First step: Purchase a paddle! And make sure it's not an adjustable paddle either. That would just be redundant.
OK! So now you have your new fixed paddle and need it to be cut to your proper length. Let's do it right!
Light Grit Sand Paper (optional)
Any type of epoxy you'd like to use- in shop we use the Gorilla Glue brand. (see picture)
Measure your paddle. There are a few way to effectively do this in order to get the proper height you are looking for. In the shop what we like to do is use an adjustable paddle to get the proper height from the customer right in the shop. The average paddle height that is comfortable for most people is having the handle directly beneath your hand when holding your arm straight overhead. (see picture)
If you don't have an adjustable paddle to measure off of, you can do it by holding the fixed paddle up to your outstretched arm, and having a friend hold the handle up to the shaft to see where it would properly sit.
Once you have the proper height, be sure to mark your fixed paddle on where you would like to cut it. ALWAYS take into account the new handle when mapping out your measurements. Otherwise your cut may be too short, or too long!! Too long being alright, but too short...not so much.
Once you have the spot marked off and ready to go, it's time to- cu...nope! It's time to measure it again! While you may be able to fix a cut that is too long, you won't be able to fix one that is too short. And as we all know, new paddles are quite an investment. Which means we have to make sure the measurement is correct, the handle will sit in the proper location, and that what we are using the paddle for is congruent with the length we are cutting the shaft.
So, just a recap- the average length of a paddle usually sits directly underneath your palm, where you can comfortably fold your wrist over the top of the handle. If you are cutting a surf only paddle- it can sit an inch or two lower. And again, always make sure you are including your new handle into your measurements. Got it? Alright...now we can cut it!
Grab your pipe cutter! This tool is used only as an outline in order to make sure you are cutting straight with your hand saw. (see picture) If you try to use the pipe cutter all the way through, it crimps too far onto the shaft of the paddle resulting in it being bent, making it difficult to insert the handle after completing the cut. They are also insufficient tools when trying to cut carbon fiber as they often times aren't sharp enough to do so. Use it just as a guide!!
Finish your cut with the saw- paying attention to the blade of your paddle as well. Many times we get so involved with doing the cut we fail to realize we are banging the paddle blade on hard surfaces rotating the shaft in order to complete the cut.
This step is optional, but recommended!! Once you have your cut completed, it is always good to grab a light grit sand paper and give your new cut a once over. Especially if your cut went a little sideways- sanding it down is a good way to make it look clean and even.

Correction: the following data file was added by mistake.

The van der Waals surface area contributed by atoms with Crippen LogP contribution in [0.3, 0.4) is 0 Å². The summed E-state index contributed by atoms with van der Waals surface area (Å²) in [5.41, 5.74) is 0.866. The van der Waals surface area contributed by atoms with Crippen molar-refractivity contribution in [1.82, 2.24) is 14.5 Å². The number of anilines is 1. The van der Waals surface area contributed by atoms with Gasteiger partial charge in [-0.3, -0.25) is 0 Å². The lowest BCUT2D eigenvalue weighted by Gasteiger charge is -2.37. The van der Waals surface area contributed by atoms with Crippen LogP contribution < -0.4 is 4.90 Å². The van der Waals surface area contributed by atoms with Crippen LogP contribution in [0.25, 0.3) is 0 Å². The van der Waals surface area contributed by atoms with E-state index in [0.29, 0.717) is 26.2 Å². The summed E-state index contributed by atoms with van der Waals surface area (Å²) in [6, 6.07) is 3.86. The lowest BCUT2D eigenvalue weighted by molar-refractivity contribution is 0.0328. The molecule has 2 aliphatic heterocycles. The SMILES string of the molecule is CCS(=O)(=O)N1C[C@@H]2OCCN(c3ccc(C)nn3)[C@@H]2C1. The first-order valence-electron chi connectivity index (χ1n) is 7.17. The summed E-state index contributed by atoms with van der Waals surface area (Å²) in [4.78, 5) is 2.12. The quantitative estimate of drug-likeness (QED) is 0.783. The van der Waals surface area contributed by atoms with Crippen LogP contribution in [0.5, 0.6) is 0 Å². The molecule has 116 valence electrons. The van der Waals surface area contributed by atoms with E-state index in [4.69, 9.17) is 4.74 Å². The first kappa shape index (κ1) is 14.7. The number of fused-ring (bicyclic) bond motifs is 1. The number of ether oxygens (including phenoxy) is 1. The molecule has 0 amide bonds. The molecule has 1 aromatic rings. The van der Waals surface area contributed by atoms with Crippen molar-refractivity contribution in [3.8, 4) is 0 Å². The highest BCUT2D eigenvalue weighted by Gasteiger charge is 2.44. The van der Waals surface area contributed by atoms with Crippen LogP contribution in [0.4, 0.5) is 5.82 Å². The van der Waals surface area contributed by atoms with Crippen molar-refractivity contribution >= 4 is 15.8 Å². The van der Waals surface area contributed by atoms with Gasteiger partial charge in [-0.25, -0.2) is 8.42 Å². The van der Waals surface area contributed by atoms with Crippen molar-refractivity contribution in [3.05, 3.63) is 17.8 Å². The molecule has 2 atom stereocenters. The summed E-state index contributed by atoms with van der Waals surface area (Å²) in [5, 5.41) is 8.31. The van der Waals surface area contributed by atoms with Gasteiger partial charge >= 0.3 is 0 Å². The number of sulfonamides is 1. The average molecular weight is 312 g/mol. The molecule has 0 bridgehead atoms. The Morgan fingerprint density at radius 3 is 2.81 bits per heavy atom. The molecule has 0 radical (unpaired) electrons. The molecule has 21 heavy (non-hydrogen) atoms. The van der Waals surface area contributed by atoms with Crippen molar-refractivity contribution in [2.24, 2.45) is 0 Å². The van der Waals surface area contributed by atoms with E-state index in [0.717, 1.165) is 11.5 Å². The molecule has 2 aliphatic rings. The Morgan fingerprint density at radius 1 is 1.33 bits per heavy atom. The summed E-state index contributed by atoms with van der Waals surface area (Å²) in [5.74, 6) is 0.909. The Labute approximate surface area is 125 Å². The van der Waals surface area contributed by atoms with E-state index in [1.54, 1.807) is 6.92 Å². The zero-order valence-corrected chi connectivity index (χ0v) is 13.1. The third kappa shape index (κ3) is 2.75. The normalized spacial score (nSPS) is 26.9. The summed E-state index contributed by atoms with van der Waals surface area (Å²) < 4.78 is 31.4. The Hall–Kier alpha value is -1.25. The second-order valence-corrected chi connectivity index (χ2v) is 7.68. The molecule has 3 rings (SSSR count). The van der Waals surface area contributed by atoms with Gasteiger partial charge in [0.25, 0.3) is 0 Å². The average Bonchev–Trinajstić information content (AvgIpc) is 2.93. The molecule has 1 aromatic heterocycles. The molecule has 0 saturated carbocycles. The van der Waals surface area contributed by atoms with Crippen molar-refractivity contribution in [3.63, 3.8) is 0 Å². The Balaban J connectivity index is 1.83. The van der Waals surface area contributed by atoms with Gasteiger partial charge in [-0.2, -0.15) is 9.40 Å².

Apply your epoxy!! The best way to do so it to take a piece of paper or cardboard and place some epoxy on it. Once you have it on a flat surface, make sure to mix up both parts. This will insure that the glue will hold even when you're pushing and pulling hard in a race! Once it is mixed up, place the epoxy evenly on the bottom of your handle. Once it is on your handle, place it into the shaft, being sure to rotate it in order to spread the epoxy evenly. Get your paper towels ready as this will cause the excess to spill out and onto the floor! Once you have your handle all the way it, wipe away any excess epoxy from your paddle.
Straighten the handle on the paddle- making sure it is in the correct position in relation to the blade. The best way to do so is to hold the paddle by the shaft with the blade on the floor. Holding it in one hand, look down the paddle to the blade and you will be able to see if your handle has been placed on correctly. If you don't have the best eyes- grab a friend for a second opinion. Paddling with a crooked handle is uncomfortable and distracting- make sure it is in the right place before proceeding!!
This is the easiest step- let it dry!! Once you have the proper length, cut, and the handle is in straight- place your paddle on a level surface, preferably with the handle hanging of a ledge in order to reduce any movement or further readjustments. The epoxy we use at Walk on Water takes about 5 mins to dry, but to be safe, 15-20 mins is a fair amount of time to let your new paddle dry.
Once it's cut, the handle is put in straight, and you let it dry for a proper amount of time...well, the only thing left to do is paddle!! Get out on the water and enjoy your brand new paddle and relish in the idea that you customized it yourself! Well done!
And if you have any questions or still don't feel comfortable cutting your own paddle, we at Walk on Water are always here to help! So stop in and say hi!!